© 2006 Daniel Suarez
When a incomparable programming genius known for his immersive games and uncanny AI dies, his greatest creation awakes. A sophisticated program running in the background begins putting into action a plan that will remain unknown to the reader throughout most of the novel, hidden except for when its actions result in death or global panic. So begins a technological thriller, featuring a faceless enemy which grows more daunting by the moment as it steadily increases its power, imposing a new technological order over a world that has grown too complex for its own good. The world is to be reprogrammed, and resistance is futile.
The kernel of Daemon’s story is that a doomed genius (Matthew Sobol) once courted by the NSA created a program which scanned the news for announcement of his death, and then began a hostile takeover of anything powered by silicon chips. Effecting the deaths of opponents, recruiting human agents through a video game, taking over computerized systems and using their resources for its own expansion, it lurks in the background except for when it issues press releases to manipulate public reaction. The Daemon’s greatest strength is that it is a distributed program, a global botnet; it has no master server to destroy, no switch which can be thrown. The Daemon is autonomous, persistent, and pervasive. When it sends instructions to its human agents through wireless headsets, it concentrates its demands for action into YES/NO prompts. While Sobol presumably could have created an AI that can parse spoken sentences, the nature of this machine-human communication makes the Dameon seem like an alien intelligence, instead of a naughty instance of Alexa.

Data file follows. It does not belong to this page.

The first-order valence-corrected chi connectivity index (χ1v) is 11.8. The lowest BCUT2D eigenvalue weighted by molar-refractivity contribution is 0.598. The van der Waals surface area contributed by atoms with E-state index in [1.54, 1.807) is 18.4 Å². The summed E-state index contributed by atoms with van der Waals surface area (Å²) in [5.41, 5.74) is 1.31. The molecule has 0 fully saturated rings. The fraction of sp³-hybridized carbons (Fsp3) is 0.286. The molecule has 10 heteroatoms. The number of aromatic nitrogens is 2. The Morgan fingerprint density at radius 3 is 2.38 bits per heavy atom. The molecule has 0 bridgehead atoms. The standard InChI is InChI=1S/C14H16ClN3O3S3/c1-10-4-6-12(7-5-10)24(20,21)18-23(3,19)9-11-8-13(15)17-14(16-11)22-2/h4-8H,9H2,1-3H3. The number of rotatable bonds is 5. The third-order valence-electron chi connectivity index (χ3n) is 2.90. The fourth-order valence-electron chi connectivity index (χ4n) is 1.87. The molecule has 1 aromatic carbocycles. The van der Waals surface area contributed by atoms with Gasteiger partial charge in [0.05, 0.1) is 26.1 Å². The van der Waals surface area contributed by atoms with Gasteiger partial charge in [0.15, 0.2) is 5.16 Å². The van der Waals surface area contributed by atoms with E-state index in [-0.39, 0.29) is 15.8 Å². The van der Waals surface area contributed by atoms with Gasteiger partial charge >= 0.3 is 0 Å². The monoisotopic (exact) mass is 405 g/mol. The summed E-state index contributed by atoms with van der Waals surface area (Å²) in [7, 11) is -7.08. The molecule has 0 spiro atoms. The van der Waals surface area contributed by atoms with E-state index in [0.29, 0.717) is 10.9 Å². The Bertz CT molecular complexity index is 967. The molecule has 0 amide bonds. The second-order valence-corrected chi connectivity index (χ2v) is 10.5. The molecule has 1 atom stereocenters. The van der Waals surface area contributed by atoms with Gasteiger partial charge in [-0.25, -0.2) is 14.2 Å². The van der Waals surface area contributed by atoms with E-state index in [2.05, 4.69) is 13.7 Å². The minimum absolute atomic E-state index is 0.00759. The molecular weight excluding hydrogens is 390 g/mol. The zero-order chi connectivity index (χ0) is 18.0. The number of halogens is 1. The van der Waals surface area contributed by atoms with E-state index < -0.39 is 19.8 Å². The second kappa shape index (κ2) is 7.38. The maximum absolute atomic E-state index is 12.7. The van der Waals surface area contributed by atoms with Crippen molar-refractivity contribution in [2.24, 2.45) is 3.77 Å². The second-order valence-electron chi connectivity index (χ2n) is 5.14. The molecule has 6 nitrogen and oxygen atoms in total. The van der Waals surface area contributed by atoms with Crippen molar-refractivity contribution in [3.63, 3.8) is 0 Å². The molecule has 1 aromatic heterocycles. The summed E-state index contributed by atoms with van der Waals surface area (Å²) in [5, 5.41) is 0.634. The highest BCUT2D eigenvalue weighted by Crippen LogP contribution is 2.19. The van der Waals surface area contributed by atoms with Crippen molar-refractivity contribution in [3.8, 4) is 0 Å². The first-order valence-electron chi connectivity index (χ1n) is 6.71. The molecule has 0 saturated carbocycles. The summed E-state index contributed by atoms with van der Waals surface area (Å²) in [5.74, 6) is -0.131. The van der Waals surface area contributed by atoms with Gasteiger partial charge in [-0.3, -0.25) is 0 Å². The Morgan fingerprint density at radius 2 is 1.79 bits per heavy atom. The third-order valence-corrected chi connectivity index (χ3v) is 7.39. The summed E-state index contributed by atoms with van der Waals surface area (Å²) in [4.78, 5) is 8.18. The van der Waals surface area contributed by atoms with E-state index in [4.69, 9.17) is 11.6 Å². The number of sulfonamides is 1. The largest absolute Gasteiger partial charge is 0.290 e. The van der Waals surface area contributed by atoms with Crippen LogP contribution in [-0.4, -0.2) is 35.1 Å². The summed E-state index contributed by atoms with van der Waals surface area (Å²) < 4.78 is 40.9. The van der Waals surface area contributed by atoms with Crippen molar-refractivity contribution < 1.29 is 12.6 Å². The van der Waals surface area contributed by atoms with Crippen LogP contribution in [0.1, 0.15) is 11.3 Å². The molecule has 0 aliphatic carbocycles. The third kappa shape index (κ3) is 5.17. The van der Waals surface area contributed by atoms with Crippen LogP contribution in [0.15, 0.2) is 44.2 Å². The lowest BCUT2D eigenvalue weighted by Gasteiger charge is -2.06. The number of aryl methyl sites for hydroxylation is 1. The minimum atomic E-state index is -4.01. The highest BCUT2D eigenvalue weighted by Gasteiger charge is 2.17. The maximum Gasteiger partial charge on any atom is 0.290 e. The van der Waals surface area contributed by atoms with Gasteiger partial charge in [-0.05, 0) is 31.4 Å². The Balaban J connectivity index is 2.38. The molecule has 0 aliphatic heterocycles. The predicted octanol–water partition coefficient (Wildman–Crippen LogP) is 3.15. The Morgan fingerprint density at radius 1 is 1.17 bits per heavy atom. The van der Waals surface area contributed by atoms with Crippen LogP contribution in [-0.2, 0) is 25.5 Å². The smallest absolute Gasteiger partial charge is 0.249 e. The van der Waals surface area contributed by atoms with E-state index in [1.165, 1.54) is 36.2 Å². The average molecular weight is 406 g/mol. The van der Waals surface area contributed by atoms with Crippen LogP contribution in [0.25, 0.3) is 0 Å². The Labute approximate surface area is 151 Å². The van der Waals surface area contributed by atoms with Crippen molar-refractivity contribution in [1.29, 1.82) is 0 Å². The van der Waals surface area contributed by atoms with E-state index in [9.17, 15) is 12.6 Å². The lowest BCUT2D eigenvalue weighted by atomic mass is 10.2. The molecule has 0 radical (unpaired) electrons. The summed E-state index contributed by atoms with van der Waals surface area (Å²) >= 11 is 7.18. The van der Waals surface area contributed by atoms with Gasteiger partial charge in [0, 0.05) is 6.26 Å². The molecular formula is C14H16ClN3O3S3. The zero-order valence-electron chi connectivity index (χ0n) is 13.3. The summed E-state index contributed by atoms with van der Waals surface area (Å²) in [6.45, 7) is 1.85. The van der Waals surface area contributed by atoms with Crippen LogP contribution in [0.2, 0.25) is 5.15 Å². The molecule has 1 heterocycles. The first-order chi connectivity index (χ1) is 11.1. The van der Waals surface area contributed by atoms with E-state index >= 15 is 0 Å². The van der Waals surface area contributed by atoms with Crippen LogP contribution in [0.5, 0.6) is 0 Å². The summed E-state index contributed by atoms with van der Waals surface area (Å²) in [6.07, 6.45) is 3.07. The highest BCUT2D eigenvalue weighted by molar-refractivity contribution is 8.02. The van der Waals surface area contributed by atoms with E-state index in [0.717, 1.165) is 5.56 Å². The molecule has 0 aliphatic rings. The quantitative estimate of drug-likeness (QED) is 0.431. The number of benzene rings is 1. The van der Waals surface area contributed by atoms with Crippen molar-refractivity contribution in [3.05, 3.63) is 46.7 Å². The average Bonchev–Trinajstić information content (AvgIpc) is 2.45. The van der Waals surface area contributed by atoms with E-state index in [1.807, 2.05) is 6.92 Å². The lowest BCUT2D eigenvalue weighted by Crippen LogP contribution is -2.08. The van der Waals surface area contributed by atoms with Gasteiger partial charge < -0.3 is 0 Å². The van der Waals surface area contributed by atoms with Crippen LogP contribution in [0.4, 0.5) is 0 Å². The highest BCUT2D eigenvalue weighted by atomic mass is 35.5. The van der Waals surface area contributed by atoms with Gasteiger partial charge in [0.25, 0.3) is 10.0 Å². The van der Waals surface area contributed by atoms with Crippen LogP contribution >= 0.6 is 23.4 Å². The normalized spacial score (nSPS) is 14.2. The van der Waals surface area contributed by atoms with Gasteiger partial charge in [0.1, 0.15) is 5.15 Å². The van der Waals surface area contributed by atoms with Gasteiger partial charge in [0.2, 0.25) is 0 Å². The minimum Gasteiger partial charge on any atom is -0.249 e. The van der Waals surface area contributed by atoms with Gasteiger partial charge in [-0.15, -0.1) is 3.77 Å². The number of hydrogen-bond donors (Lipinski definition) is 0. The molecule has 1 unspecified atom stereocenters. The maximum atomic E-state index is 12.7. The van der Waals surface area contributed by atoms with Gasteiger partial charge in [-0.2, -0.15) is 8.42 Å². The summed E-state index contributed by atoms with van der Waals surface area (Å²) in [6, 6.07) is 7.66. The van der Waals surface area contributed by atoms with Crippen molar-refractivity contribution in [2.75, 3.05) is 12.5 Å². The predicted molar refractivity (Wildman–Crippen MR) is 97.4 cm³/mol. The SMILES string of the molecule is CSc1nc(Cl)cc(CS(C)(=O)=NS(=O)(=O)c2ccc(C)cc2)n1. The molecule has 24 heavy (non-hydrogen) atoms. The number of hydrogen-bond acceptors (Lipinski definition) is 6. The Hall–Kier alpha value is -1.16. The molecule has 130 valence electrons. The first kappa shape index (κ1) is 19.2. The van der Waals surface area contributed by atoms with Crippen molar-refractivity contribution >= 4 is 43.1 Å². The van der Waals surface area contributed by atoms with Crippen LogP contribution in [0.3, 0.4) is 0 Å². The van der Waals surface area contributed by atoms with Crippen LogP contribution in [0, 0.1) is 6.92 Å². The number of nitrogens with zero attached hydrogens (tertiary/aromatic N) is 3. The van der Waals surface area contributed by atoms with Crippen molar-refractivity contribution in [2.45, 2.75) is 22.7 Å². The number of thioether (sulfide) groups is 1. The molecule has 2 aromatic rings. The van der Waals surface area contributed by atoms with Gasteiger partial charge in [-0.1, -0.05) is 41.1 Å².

As the story progresses, readers encounter a pair of battered men who are trying to unravel the Daemon and expose it, as well as a few individuals who come agents of the Daemon. The Daemon entices them in different ways, each according to their ambitions: a sociopathic identity thief finds his calling in enlisting to the machine’s service as its greatest champion, the Sauron to its Morgoth (or the Saruman to its Sauron, but without the initial resistance), and a criminal is given freedom, and a frustrated TV tabloid reporter is given the chance to become a Serious Journalist. All they have to do is listen to the remorseless voice in their head and follow its instructions. The Daemon’s ability to manipulate systems grows throughout the novel, to the point where it controls physical infrastructure producing autonomous weaponized vehicles.
I had no idea that this book was written in 2006, as the amount of now mundane electronic control within it is perfectly in sync with our own world. The only clue that this novel had a few years on it was the Daemon’s inability to parse complete sentences, but as mentioned that actually helped reinforced the Daemon’s other-ness. Daemon is an unnerving thriller, one capable of unsettling the reader with the kind of world we’re headed into, in which authentic freedom and privacy are as impossible as Triceratops flank steaks. As successful a thriller as it is, Daemon also succeeds in raising questions about how politics, society, and the economy will be transformed by ubiquitous networking; although it only offers a glimpse into early disruption, one can’t help but think that the present state of affairs will be as alien in a century as early 19th century agrarian society is to our own.
Sidenote: Sobol was known for a World War 2 shooter and a game in which one opens the gates of hell. Sounds kiiiiiiiiiinda like Wolfenstein 3D and Doom. Considering that Sobol’s company was named CyberStorm, I wonder if he was inspired by John Romero — cocreator of the two programs mentioned above, and founder of a company called Ion Storm. (See Masters of Doom).